The makeover worked and audiences responded by making "Sonic the Hedgehog" the weekend's top film and the highest-grossing opening for a video game adaptation, not accounting for inflation. For Paramount, it's a welcome success following misfires such as "Gemini Man" and "Terminator: Dark Fate." The studio estimates "Sonic" will gross $68 million over the four-day Presidents Day holiday weekend.
"If you don't listen to your customer, and this goes for any business, then you're going to fail," said Chris Aronson, distribution chief for Paramount. "We retooled Sonic in a way that was obviously very satisfying for the fans and they were very forgiving. Now that they've seen the movie, they love the movie. It all worked out."
The Sega video game adaptation, directed by Jeff Fowler, drew decent reviews (63% fresh on Rotten Tomatoes) and an A CinemaScore from moviegoers. The $87 million production co-stars Jim Carrey as Dr. Robotnik with Ben Schwartz supplying Sonic's voice.
Bong Joon Ho's "Parasite" had its biggest weekend in its 19th week of release. Neon put "Parasite" into its widest release yet (2,001 theaters) following its historic win at the Oscars. ("Parasite" was the first non-English-language film to win best picture in the 92-year history of the Academy Awards.) And despite the film already being available for weeks on digital platforms and on DVD, its $5.5 million weekend is the largest Oscars bump for a best-picture winner since "Gladiator" in 2001.
Last week's opening of "Birds of Prey" followed up its limp debut by sliding to second with $17.1 million. Following its disappointing opening, some theaters retitled the movie "Harley Quinn: Birds of Prey," instead of "Birds of Prey (and the Fantabulous Emancipation of One Harley Quinn)."
It was a busy weekend in theaters, with a handful of other new releases — "The Photograph," "Fantasy Island," "Downhill" — seeking to capitalize on both Valentine's Day on Friday and Presidents Day on Monday.
"Fantasy Island," the Blumhouse horror remake of the '70s TV show, fared the best, collecting $12.4 million in ticket sales despite terrible reviews. Sony Pictures handled the release of the low-budget, PG-13 film, which earned just a 9% fresh score on Rotten Tomatoes.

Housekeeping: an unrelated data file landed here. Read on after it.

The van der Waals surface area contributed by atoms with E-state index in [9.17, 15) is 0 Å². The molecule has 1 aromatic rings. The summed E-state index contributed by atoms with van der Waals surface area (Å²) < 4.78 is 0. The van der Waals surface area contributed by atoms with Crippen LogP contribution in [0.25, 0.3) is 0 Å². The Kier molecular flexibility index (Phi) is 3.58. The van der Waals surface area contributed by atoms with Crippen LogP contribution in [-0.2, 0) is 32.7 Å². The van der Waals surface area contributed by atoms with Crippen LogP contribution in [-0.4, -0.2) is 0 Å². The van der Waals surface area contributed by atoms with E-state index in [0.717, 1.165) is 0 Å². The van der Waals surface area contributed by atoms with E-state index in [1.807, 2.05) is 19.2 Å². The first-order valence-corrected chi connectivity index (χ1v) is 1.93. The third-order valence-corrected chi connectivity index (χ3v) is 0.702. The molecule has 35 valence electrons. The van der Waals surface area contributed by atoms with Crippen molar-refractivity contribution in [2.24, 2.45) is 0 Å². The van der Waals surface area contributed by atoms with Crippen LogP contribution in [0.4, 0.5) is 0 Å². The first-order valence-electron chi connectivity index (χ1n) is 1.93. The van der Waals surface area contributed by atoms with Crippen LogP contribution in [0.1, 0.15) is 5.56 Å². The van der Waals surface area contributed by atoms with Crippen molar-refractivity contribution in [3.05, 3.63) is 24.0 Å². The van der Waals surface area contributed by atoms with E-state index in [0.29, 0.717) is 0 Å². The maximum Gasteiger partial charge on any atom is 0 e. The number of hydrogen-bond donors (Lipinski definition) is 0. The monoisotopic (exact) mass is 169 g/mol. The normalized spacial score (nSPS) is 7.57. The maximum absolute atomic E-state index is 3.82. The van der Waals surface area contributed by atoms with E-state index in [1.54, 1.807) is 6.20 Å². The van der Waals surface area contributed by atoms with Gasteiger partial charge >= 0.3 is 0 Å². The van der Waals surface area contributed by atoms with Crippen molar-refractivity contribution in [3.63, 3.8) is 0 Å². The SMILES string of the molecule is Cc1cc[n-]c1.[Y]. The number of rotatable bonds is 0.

Universal Pictures "The Photograph," a romance starring Issa Rae and Lakeith Stanfield and produced by Will Packer ("Girls Trip," "Ride Along"), opened with $12.2 million. The film, written and directed by Stella Meghie, cost $15 million to make.
"Downhill," from Disney's Fox Searchlight Pictures, debuted with $4.7 million, a modest start for a film starring Julia Louis-Dreyfus and Will Ferrell. A remake of the acclaimed Swedish film "Force Majeure" by Ruben Östlund, "Downhill" didn't do great with critics but fared even worse with audiences. They gave it a D CinemaScore.
Neon followed up its "Parasite" Oscar win with the Valentine's Day release of "Portrait of a Lady on Fire," one of 2019's most acclaimed films. Following a one-week qualifying run in December, Celine Sciamma's French period romance opened in 22 theaters with a strong per-theater average of about $20,000.
Estimated ticket sales for Friday through Sunday at U.S. and Canadian theaters, according to Comscore. Where available, the latest international numbers for Friday through Sunday are also included.
1. "Sonic the Hedgehog," $57 million ($44.3 million international).
2. "Harley Quinn: Birds of Prey," $17.1 million ($23 million international).
3. "Fantasy Island," $12.4 million ($7.6 million international).
4. "The Photograph," $12.3 million.
5. "Bad Boys for Life," $11.3 million ($11.1 million international).
6. "1917," $8.1 million ($6.4 million international).
7. "Jumanji: The Next Level," $5.7 million ($1.9 million international).
8. "Parasite," $5.5 million.
9. "Dolittle," $5.1 million ($8.8 million international).
10. "Downhill," $4.7 million.
The four-day grand event ‘3rd Art Festival 2020, Nilphamari’ will begin on February 26.
A press conference was held at the graphic design department of Fine Arts Faculty of Dhaka University to present details of the event.
Eminent artist Professor Mohammad Eunus is the convener of the festival organising committee while award winning artist Md Harun-Ar-Rashid Tutul, an assistant professor of the Department of Graphic Design, Faculty of Fine Arts, is the curator of the festival.
Tutul said the theme for this year’s festival is ‘Nature is Life, Art for Brighter Life’. Artists will paint as they like, while the organisers will provide them with art supplies, food and accommodation.
The festival will feature an international art camp by eminent artists from Bangladesh and beyond, art exhibitions, curated art projects, artist's talk, seminar, cultural programmes, a traditional folk art and craft-fair, Installation, camp fire and sightseeing tours.
The opening ceremony of the festival will be held on February 27. State Minister for Cultural Affairs KM Khalid will be present as the chief guest.
Eminent artist professor Rafqun Nabi will inaugurate the festival while cultural personality Asaduzzaman Noor will preside over the programme.